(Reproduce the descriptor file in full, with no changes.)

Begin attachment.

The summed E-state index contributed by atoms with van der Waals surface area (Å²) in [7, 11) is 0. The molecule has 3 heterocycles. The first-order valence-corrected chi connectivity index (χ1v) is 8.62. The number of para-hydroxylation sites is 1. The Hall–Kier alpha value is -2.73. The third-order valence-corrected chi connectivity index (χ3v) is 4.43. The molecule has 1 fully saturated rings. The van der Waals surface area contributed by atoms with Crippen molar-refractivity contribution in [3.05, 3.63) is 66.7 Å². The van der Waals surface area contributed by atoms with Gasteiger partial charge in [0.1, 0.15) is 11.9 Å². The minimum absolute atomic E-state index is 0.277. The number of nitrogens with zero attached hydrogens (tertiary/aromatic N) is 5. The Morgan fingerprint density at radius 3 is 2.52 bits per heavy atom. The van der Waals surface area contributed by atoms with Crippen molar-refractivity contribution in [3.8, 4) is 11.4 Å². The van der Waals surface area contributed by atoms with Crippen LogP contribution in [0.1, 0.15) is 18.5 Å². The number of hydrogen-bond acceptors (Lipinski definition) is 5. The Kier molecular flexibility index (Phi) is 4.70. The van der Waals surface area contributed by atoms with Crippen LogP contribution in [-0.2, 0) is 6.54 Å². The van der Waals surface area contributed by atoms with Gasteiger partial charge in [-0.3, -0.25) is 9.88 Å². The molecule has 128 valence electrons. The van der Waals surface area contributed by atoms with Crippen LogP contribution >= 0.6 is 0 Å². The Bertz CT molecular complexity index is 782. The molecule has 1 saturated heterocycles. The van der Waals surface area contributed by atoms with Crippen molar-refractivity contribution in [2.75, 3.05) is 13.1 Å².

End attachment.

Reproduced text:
The summed E-state index contributed by atoms with van der Waals surface area (Å²) in [7, 11) is 0. The molecule has 3 heterocycles. The first-order valence-corrected chi connectivity index (χ1v) is 8.62. The number of para-hydroxylation sites is 1. The Hall–Kier alpha value is -2.73. The third-order valence-corrected chi connectivity index (χ3v) is 4.43. The molecule has 1 fully saturated rings. The van der Waals surface area contributed by atoms with Crippen molar-refractivity contribution in [3.05, 3.63) is 66.7 Å². The van der Waals surface area contributed by atoms with Gasteiger partial charge in [0.1, 0.15) is 11.9 Å². The minimum absolute atomic E-state index is 0.277. The number of nitrogens with zero attached hydrogens (tertiary/aromatic N) is 5. The Morgan fingerprint density at radius 3 is 2.52 bits per heavy atom. The van der Waals surface area contributed by atoms with Crippen molar-refractivity contribution in [3.8, 4) is 11.4 Å². The van der Waals surface area contributed by atoms with Crippen LogP contribution in [0.1, 0.15) is 18.5 Å². The number of hydrogen-bond acceptors (Lipinski definition) is 5. The Kier molecular flexibility index (Phi) is 4.70. The van der Waals surface area contributed by atoms with Crippen LogP contribution in [-0.2, 0) is 6.54 Å². The van der Waals surface area contributed by atoms with Gasteiger partial charge in [-0.3, -0.25) is 9.88 Å². The molecule has 128 valence electrons. The van der Waals surface area contributed by atoms with Crippen LogP contribution >= 0.6 is 0 Å². The Bertz CT molecular complexity index is 782. The molecule has 1 saturated heterocycles. The van der Waals surface area contributed by atoms with Crippen molar-refractivity contribution in [2.75, 3.05) is 13.1 Å².